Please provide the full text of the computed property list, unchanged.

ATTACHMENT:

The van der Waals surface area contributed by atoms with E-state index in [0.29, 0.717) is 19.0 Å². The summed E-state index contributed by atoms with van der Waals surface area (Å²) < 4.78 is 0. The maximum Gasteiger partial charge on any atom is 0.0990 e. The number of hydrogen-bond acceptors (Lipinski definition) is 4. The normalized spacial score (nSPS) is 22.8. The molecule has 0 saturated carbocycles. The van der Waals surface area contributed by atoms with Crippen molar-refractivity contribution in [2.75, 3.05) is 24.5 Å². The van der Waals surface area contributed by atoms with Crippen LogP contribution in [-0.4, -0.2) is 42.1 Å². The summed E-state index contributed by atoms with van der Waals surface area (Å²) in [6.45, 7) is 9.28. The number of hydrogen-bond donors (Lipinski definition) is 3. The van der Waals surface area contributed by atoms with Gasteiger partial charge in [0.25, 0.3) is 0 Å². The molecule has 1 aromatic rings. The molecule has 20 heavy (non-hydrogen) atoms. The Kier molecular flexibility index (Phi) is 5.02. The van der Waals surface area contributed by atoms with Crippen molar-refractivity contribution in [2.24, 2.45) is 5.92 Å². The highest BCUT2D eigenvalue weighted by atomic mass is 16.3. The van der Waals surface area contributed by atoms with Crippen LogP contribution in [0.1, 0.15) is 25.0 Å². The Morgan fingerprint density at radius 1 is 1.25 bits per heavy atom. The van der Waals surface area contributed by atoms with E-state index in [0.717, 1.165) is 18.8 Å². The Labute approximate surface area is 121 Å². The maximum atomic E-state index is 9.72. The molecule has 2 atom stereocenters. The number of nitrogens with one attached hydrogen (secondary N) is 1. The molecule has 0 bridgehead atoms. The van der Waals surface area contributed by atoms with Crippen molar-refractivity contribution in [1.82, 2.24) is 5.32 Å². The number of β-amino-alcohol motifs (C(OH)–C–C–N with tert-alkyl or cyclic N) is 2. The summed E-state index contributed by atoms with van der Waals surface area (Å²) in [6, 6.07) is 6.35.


The van der Waals surface area contributed by atoms with E-state index in [0.29, 0.717) is 19.0 Å². The summed E-state index contributed by atoms with van der Waals surface area (Å²) < 4.78 is 0. The maximum Gasteiger partial charge on any atom is 0.0990 e. The number of hydrogen-bond acceptors (Lipinski definition) is 4. The normalized spacial score (nSPS) is 22.8. The molecule has 0 saturated carbocycles. The van der Waals surface area contributed by atoms with Crippen molar-refractivity contribution in [2.75, 3.05) is 24.5 Å². The van der Waals surface area contributed by atoms with Crippen LogP contribution in [-0.4, -0.2) is 42.1 Å². The summed E-state index contributed by atoms with van der Waals surface area (Å²) in [6.45, 7) is 9.28. The number of hydrogen-bond donors (Lipinski definition) is 3. The van der Waals surface area contributed by atoms with Gasteiger partial charge in [0.25, 0.3) is 0 Å². The molecule has 1 aromatic rings. The molecule has 20 heavy (non-hydrogen) atoms. The Kier molecular flexibility index (Phi) is 5.02. The van der Waals surface area contributed by atoms with Crippen molar-refractivity contribution in [2.24, 2.45) is 5.92 Å². The highest BCUT2D eigenvalue weighted by atomic mass is 16.3. The van der Waals surface area contributed by atoms with Crippen LogP contribution in [0.1, 0.15) is 25.0 Å². The Morgan fingerprint density at radius 1 is 1.25 bits per heavy atom. The van der Waals surface area contributed by atoms with E-state index in [0.717, 1.165) is 18.8 Å². The Labute approximate surface area is 121 Å². The maximum atomic E-state index is 9.72. The molecule has 2 atom stereocenters. The number of nitrogens with one attached hydrogen (secondary N) is 1. The molecule has 0 bridgehead atoms. The van der Waals surface area contributed by atoms with Crippen molar-refractivity contribution in [1.82, 2.24) is 5.32 Å². The number of β-amino-alcohol motifs (C(OH)–C–C–N with tert-alkyl or cyclic N) is 2. The summed E-state index contributed by atoms with van der Waals surface area (Å²) in [6, 6.07) is 6.35.